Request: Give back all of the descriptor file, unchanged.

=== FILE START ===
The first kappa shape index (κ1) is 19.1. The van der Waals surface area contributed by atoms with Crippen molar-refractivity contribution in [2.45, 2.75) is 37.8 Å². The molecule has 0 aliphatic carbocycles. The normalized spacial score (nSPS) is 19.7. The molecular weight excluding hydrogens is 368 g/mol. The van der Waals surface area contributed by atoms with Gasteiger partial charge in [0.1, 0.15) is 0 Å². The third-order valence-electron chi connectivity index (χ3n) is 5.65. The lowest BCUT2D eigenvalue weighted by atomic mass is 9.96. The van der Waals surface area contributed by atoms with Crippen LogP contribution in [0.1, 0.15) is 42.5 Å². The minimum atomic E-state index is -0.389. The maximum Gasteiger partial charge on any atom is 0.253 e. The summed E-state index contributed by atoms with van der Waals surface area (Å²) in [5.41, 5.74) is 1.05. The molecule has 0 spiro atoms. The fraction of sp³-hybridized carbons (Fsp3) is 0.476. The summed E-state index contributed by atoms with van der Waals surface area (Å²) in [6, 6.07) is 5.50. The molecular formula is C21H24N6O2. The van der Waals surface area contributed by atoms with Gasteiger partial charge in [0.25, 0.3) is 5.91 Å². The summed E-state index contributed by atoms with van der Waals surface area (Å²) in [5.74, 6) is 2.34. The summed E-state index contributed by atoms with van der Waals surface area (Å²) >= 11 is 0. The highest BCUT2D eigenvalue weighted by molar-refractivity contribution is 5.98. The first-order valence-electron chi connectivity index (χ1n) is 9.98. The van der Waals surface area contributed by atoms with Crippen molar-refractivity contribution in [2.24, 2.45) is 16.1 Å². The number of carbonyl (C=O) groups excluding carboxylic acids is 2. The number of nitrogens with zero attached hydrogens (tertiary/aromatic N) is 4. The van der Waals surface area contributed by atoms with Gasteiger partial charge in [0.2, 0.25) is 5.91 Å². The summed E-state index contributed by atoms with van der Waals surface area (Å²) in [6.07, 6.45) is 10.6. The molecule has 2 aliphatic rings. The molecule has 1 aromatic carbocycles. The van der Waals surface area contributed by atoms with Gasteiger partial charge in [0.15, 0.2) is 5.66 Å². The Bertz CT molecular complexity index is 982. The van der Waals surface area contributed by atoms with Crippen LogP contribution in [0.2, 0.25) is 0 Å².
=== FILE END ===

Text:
The first kappa shape index (κ1) is 19.1. The van der Waals surface area contributed by atoms with Crippen molar-refractivity contribution in [2.45, 2.75) is 37.8 Å². The molecule has 0 aliphatic carbocycles. The normalized spacial score (nSPS) is 19.7. The molecular weight excluding hydrogens is 368 g/mol. The van der Waals surface area contributed by atoms with Gasteiger partial charge in [0.1, 0.15) is 0 Å². The third-order valence-electron chi connectivity index (χ3n) is 5.65. The lowest BCUT2D eigenvalue weighted by atomic mass is 9.96. The van der Waals surface area contributed by atoms with Crippen LogP contribution in [0.1, 0.15) is 42.5 Å². The minimum atomic E-state index is -0.389. The maximum Gasteiger partial charge on any atom is 0.253 e. The summed E-state index contributed by atoms with van der Waals surface area (Å²) in [5.41, 5.74) is 1.05. The molecule has 0 spiro atoms. The fraction of sp³-hybridized carbons (Fsp3) is 0.476. The summed E-state index contributed by atoms with van der Waals surface area (Å²) in [6, 6.07) is 5.50. The molecular formula is C21H24N6O2. The van der Waals surface area contributed by atoms with Gasteiger partial charge in [0.25, 0.3) is 5.91 Å². The summed E-state index contributed by atoms with van der Waals surface area (Å²) in [5.74, 6) is 2.34. The summed E-state index contributed by atoms with van der Waals surface area (Å²) >= 11 is 0. The highest BCUT2D eigenvalue weighted by molar-refractivity contribution is 5.98. The first-order valence-electron chi connectivity index (χ1n) is 9.98. The van der Waals surface area contributed by atoms with Crippen molar-refractivity contribution in [2.24, 2.45) is 16.1 Å². The number of carbonyl (C=O) groups excluding carboxylic acids is 2. The number of nitrogens with zero attached hydrogens (tertiary/aromatic N) is 4. The van der Waals surface area contributed by atoms with Gasteiger partial charge in [0.2, 0.25) is 5.91 Å². The summed E-state index contributed by atoms with van der Waals surface area (Å²) in [6.07, 6.45) is 10.6. The molecule has 2 aliphatic rings. The molecule has 1 aromatic carbocycles. The van der Waals surface area contributed by atoms with Gasteiger partial charge in [0.15, 0.2) is 5.66 Å². The Bertz CT molecular complexity index is 982. The van der Waals surface area contributed by atoms with Crippen LogP contribution in [0.2, 0.25) is 0 Å².